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You can also see the switch and LED light that I installed “temporarily” five years ago. I found some much better LED lighting on ebay, and I’ll likely be installing it this summer.

I’m a fan of Power Pole connectors, and I recommend them to anyone who desires to upgrade their 12V system.

The Blue Sea Systems USB outlet is pretty wimpy, and won’t charge many different cell phones. That’s why I don’t like it much.

Power Pole connectors and accessories can be purchased many places, but I like Quicksilver Radio. Give them a try. (No affiliation).

In memory

This won’t be a pleasant post. Over the past few weeks we’ve lost three good people.

Will Grigg ran the Pro Libertate website, and I’ll admit that I havn’t been over there for a year or so. I didn’t stop following him because his blog (and podcast, for that matter) lacked for anything, rather it was that I was always so pissed off after reading it that I had to stop. His content was always excellent, and was a great resource for those interested in how “justice” gets meted out by corrupt officials. Will was doing great work right up until his death by heart attack at 54. He is sorely missed by his family, and his passion for justice was unmatched. Rest in peace, brother.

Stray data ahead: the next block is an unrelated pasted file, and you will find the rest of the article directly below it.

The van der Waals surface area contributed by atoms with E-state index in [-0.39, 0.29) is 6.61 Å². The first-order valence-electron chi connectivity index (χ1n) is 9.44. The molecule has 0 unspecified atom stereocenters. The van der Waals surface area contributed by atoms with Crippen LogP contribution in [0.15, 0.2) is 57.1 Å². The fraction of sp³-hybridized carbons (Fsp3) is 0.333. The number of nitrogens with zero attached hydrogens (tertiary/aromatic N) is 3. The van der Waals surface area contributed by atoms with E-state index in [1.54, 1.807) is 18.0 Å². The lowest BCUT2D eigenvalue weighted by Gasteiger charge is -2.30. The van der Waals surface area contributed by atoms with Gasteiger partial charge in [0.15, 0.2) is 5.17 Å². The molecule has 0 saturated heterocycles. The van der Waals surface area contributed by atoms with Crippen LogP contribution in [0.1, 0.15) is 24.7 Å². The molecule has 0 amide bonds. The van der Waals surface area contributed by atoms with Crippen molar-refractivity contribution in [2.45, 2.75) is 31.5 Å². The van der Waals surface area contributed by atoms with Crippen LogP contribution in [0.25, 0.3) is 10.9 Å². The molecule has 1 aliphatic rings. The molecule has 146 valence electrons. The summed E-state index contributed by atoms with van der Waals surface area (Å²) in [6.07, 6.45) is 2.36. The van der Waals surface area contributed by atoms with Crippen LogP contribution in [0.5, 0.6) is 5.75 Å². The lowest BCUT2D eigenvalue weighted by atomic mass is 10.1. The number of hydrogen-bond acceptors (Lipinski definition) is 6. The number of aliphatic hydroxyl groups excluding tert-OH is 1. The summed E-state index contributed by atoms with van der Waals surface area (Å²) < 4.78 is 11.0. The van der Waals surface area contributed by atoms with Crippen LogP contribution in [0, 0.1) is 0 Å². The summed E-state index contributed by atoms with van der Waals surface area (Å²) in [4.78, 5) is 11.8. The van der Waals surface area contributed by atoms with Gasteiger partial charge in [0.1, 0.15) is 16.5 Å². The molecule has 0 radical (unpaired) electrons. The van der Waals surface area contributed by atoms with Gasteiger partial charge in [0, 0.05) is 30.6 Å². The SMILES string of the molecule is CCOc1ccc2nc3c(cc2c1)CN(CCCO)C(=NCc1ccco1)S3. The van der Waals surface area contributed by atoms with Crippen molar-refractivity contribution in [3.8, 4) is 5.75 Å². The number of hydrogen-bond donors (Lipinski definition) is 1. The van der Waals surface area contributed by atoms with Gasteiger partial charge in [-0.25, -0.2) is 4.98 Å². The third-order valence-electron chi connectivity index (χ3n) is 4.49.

There is a GoFundMe for his family here. If you have a couple bucks and want to help them, please do.

 

Kevin O’Brien ran the Weapons Man blog and it was a daily stop for me. I received more about firearms of all kinds, their history, and their uses in each military service than I’d have been able to learn in a lifetime of reading books. Kevin also died from heart failure.

His blog is still up, and I urge you to stop by and peruse it, starting at the beginning. I believe you’ll be glad you did. Much more detail about his death and life celebration are there if you care to know.

 

Finally, Bob Owens took his own life, leaving a wife and two daughters, 9 and 17. I have no interest in moralizing about his choice. This is neither the time nor place, so please follow my lead.

My only interaction wit Bob was on Twitter, and I found him to be intelligent and witty. Bob ran the Bearing Arms website. He is also missed by his family, and I can only imagine that they are having a very hard time right now. Once again, if you have a little money and would like to contribute to his family’s immediate and college needs, you can head over to the GoFundMe set up in his name here. I’m sure it’ll be very much appreciated.

I’ve been personally mourning Will and Kevin’s death, and putting off this post, sorry. Now, with Bob’s death I had to get the move on. We’ve lost three excellent people, and I’m going to pray for the people who loved them. If you pray, I urge you to do so as well.

Go hug your friends and family.